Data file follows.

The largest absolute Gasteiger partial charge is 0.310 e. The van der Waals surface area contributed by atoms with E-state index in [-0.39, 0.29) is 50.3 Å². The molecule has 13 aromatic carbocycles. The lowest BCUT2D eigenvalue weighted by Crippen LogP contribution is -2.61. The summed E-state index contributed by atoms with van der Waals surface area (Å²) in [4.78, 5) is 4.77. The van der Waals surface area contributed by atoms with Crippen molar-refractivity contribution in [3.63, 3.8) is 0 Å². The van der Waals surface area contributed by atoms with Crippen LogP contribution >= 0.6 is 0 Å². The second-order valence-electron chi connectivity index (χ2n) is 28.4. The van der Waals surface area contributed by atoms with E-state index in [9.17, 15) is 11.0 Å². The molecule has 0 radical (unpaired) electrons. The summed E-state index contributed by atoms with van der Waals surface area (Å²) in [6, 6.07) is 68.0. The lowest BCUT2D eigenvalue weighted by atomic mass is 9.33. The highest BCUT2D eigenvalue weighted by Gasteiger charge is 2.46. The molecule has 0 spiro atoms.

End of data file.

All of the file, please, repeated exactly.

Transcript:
The largest absolute Gasteiger partial charge is 0.310 e. The van der Waals surface area contributed by atoms with E-state index in [-0.39, 0.29) is 50.3 Å². The molecule has 13 aromatic carbocycles. The lowest BCUT2D eigenvalue weighted by Crippen LogP contribution is -2.61. The summed E-state index contributed by atoms with van der Waals surface area (Å²) in [4.78, 5) is 4.77. The van der Waals surface area contributed by atoms with Crippen molar-refractivity contribution in [3.63, 3.8) is 0 Å². The van der Waals surface area contributed by atoms with Crippen LogP contribution >= 0.6 is 0 Å². The second-order valence-electron chi connectivity index (χ2n) is 28.4. The van der Waals surface area contributed by atoms with E-state index in [9.17, 15) is 11.0 Å². The molecule has 0 radical (unpaired) electrons. The summed E-state index contributed by atoms with van der Waals surface area (Å²) in [6, 6.07) is 68.0. The lowest BCUT2D eigenvalue weighted by atomic mass is 9.33. The highest BCUT2D eigenvalue weighted by Gasteiger charge is 2.46. The molecule has 0 spiro atoms.